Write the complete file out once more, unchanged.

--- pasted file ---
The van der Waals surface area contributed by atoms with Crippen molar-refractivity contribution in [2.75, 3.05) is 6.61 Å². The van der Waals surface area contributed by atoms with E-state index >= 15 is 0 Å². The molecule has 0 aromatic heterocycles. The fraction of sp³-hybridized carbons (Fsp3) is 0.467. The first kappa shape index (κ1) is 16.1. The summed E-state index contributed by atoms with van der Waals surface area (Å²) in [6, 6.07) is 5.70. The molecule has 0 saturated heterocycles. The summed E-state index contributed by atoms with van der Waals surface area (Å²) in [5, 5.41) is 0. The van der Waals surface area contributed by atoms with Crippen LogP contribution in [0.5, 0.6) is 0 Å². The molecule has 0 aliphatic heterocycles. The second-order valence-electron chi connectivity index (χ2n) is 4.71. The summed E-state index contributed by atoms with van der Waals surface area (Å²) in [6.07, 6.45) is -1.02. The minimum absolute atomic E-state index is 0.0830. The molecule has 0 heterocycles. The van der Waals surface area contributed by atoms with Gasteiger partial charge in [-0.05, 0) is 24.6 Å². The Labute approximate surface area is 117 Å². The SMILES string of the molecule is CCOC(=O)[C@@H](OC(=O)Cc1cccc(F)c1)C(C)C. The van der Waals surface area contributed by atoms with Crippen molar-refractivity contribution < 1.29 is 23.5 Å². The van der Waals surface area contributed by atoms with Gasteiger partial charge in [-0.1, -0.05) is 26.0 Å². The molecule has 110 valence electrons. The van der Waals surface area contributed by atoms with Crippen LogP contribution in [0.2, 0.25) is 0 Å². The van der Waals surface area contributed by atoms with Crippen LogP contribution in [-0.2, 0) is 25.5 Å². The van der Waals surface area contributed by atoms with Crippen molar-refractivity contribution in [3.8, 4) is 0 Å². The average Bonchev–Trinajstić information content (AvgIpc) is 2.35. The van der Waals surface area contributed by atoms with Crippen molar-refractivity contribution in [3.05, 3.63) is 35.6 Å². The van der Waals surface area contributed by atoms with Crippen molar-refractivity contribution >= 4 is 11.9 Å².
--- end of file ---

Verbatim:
The van der Waals surface area contributed by atoms with Crippen molar-refractivity contribution in [2.75, 3.05) is 6.61 Å². The van der Waals surface area contributed by atoms with E-state index >= 15 is 0 Å². The molecule has 0 aromatic heterocycles. The fraction of sp³-hybridized carbons (Fsp3) is 0.467. The first kappa shape index (κ1) is 16.1. The summed E-state index contributed by atoms with van der Waals surface area (Å²) in [6, 6.07) is 5.70. The molecule has 0 saturated heterocycles. The summed E-state index contributed by atoms with van der Waals surface area (Å²) in [5, 5.41) is 0. The van der Waals surface area contributed by atoms with Crippen LogP contribution in [0.5, 0.6) is 0 Å². The molecule has 0 aliphatic heterocycles. The second-order valence-electron chi connectivity index (χ2n) is 4.71. The summed E-state index contributed by atoms with van der Waals surface area (Å²) in [6.07, 6.45) is -1.02. The minimum absolute atomic E-state index is 0.0830. The molecule has 0 heterocycles. The van der Waals surface area contributed by atoms with Gasteiger partial charge in [-0.05, 0) is 24.6 Å². The Labute approximate surface area is 117 Å². The SMILES string of the molecule is CCOC(=O)[C@@H](OC(=O)Cc1cccc(F)c1)C(C)C. The van der Waals surface area contributed by atoms with Crippen molar-refractivity contribution < 1.29 is 23.5 Å². The van der Waals surface area contributed by atoms with Gasteiger partial charge in [-0.1, -0.05) is 26.0 Å². The molecule has 110 valence electrons. The van der Waals surface area contributed by atoms with Crippen LogP contribution in [0.2, 0.25) is 0 Å². The van der Waals surface area contributed by atoms with Crippen LogP contribution in [-0.2, 0) is 25.5 Å². The van der Waals surface area contributed by atoms with Crippen molar-refractivity contribution in [3.8, 4) is 0 Å². The average Bonchev–Trinajstić information content (AvgIpc) is 2.35. The van der Waals surface area contributed by atoms with Crippen molar-refractivity contribution in [3.05, 3.63) is 35.6 Å². The van der Waals surface area contributed by atoms with Crippen molar-refractivity contribution >= 4 is 11.9 Å².